Titanium is often regarded in the manufacturing industry for its strength and weight. However, cost is always an issue when it comes to titanium, so material scientists looked to aluminum for a comparable alternative. Their solution? An iron-aluminum alloy capable of performing just as well as titanium. The only difference is that this new alloy comes at just 10% of titanium’s cost. From Gizmodo:
A team from Pohang University of Science and Technology, in South Korea have manipulated the structure of an iron-aluminum alloy to create a new kind of material that could find application in everything from bicycles to airplanes.
Steel is renowned for its strength and low price, but is very heavy. To make use of it in scenarios that demand light weight—without resorting to buying titanium—material scientists often alloy it with aluminum, which is light and also mercifully cheap. The mixture of aluminum and steel also usually includes a sprinkling of manganese to make it less brittle, but even then, the material is still usually too brittle for use in vehicles.
Now, the team from South Korea has added nickel to the mixture. The addition of this metal brings about a reaction with some of the contained aluminum, forming what are known as B2 crystals. Sitting both within the grains of steel in the alloy and at their boundaries too, the crystals—just a few nanometres in size—resist shear forces in the material. Because, ultimately, all materials fail by shear, where one layer of atoms slides across the other, taking microscopic cracks with it, increasing the resistance to shear forces increases the strength and stops the material failing by cracking.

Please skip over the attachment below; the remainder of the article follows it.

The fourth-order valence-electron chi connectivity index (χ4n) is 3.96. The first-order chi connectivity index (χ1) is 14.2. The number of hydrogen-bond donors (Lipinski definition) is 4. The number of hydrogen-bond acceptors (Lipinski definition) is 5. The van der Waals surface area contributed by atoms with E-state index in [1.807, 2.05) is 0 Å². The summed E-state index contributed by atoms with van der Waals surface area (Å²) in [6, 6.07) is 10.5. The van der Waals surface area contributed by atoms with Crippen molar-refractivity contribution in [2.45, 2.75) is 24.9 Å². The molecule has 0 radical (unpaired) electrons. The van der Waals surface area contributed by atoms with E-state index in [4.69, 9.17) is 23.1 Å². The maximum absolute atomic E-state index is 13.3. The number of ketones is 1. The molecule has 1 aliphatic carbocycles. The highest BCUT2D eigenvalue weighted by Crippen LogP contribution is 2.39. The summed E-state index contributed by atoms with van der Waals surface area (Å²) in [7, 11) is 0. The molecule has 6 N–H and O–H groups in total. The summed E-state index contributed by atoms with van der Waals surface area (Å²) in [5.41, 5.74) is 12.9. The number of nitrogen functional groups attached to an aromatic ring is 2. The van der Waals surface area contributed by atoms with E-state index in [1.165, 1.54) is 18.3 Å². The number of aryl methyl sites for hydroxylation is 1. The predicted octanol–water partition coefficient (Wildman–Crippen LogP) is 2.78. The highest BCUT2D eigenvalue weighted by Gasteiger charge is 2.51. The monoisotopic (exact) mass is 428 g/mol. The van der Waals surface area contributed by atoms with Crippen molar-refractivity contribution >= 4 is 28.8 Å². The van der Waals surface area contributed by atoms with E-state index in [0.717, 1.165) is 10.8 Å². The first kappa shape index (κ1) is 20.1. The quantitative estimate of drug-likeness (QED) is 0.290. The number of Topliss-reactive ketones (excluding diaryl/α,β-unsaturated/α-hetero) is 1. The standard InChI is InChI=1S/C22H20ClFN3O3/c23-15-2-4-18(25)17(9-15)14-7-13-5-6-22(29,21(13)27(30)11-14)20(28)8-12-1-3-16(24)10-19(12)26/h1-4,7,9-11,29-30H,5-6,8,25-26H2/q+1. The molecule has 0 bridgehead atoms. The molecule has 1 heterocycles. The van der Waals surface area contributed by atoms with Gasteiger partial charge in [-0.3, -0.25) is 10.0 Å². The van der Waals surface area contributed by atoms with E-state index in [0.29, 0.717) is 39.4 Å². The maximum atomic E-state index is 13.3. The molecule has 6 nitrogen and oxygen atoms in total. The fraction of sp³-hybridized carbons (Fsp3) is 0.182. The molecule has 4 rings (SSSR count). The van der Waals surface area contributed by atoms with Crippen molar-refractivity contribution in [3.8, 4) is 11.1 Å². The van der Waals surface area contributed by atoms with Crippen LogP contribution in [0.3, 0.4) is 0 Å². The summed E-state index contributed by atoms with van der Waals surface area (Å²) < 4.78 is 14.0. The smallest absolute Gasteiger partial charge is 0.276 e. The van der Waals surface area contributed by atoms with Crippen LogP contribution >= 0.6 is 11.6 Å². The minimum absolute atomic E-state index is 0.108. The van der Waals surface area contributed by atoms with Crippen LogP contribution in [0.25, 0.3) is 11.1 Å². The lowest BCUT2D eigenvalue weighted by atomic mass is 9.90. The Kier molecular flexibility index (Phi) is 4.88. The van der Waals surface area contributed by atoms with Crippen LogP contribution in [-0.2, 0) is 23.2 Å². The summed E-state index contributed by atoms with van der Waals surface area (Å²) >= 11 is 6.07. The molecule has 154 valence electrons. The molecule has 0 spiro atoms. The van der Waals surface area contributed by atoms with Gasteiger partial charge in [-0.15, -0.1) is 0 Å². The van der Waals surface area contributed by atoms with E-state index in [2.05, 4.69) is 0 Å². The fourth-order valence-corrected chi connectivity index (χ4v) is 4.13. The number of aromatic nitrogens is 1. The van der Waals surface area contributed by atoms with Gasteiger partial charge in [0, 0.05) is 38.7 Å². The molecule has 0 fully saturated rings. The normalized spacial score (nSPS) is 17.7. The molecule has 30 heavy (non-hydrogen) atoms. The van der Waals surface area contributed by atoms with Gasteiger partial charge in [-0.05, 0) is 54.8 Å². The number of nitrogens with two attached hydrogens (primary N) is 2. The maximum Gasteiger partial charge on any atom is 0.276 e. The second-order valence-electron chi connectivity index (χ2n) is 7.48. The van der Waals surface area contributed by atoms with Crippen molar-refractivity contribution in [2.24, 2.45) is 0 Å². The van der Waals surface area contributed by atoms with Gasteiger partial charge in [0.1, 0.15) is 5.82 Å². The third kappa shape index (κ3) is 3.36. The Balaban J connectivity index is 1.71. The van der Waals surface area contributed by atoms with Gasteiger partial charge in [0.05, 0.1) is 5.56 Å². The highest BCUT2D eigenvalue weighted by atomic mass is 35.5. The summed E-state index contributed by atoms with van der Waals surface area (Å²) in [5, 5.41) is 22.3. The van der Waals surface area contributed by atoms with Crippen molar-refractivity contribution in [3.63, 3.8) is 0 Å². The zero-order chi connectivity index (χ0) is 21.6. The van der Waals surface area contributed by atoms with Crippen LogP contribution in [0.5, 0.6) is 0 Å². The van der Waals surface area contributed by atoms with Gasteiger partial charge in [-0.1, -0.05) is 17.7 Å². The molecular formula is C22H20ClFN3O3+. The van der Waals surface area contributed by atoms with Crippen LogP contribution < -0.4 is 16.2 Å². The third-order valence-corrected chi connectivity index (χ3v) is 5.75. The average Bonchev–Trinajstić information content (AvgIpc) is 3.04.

Enough, in fact, to provide the new alloy with the same strength as titanium. The mix of steel and aluminium also provides a density similarly to that of the more expensive metal, too. The raw materials and (proposed) processing techniques also mean that the material could, when made at scale, cost just a tenth of what titanium does, too.
This new material is beginning to see mass production. If its early tests hold up, it could be one of the biggest manufacturing revolutions the metal industry has seen. Stay tuned on this one…